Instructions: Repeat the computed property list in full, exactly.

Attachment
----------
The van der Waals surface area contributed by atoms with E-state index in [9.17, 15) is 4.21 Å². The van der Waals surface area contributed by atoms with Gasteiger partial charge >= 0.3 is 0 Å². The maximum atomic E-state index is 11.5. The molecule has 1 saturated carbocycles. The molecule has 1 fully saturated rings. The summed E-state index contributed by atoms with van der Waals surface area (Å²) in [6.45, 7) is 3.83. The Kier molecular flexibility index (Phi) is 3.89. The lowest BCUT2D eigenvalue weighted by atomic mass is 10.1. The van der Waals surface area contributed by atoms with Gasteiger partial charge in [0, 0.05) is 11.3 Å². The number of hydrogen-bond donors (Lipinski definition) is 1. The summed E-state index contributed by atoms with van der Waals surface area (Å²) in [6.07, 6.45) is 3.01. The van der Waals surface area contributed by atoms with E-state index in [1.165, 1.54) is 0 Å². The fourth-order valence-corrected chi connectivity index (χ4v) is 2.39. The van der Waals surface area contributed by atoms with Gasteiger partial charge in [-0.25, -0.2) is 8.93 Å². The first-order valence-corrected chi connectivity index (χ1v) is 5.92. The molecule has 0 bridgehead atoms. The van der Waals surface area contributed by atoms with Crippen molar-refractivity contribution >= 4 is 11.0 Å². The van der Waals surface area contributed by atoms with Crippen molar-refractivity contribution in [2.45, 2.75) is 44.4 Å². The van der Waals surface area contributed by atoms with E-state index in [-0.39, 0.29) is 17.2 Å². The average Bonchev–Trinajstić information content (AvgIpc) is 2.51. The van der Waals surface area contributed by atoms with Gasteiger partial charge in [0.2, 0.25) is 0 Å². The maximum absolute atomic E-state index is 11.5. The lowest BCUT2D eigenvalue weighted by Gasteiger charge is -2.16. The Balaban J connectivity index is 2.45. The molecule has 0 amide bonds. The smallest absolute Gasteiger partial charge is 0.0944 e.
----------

The van der Waals surface area contributed by atoms with E-state index in [9.17, 15) is 4.21 Å². The van der Waals surface area contributed by atoms with Gasteiger partial charge >= 0.3 is 0 Å². The maximum atomic E-state index is 11.5. The molecule has 1 saturated carbocycles. The molecule has 1 fully saturated rings. The summed E-state index contributed by atoms with van der Waals surface area (Å²) in [6.45, 7) is 3.83. The Kier molecular flexibility index (Phi) is 3.89. The lowest BCUT2D eigenvalue weighted by atomic mass is 10.1. The van der Waals surface area contributed by atoms with Gasteiger partial charge in [0, 0.05) is 11.3 Å². The number of hydrogen-bond donors (Lipinski definition) is 1. The summed E-state index contributed by atoms with van der Waals surface area (Å²) in [6.07, 6.45) is 3.01. The van der Waals surface area contributed by atoms with E-state index in [1.165, 1.54) is 0 Å². The fourth-order valence-corrected chi connectivity index (χ4v) is 2.39. The van der Waals surface area contributed by atoms with Gasteiger partial charge in [-0.25, -0.2) is 8.93 Å². The first-order valence-corrected chi connectivity index (χ1v) is 5.92. The molecule has 0 bridgehead atoms. The van der Waals surface area contributed by atoms with Crippen molar-refractivity contribution >= 4 is 11.0 Å². The van der Waals surface area contributed by atoms with Crippen molar-refractivity contribution in [2.45, 2.75) is 44.4 Å². The van der Waals surface area contributed by atoms with E-state index in [-0.39, 0.29) is 17.2 Å². The average Bonchev–Trinajstić information content (AvgIpc) is 2.51. The van der Waals surface area contributed by atoms with Gasteiger partial charge in [0.2, 0.25) is 0 Å². The maximum absolute atomic E-state index is 11.5. The lowest BCUT2D eigenvalue weighted by Gasteiger charge is -2.16. The Balaban J connectivity index is 2.45. The molecule has 0 amide bonds. The smallest absolute Gasteiger partial charge is 0.0944 e.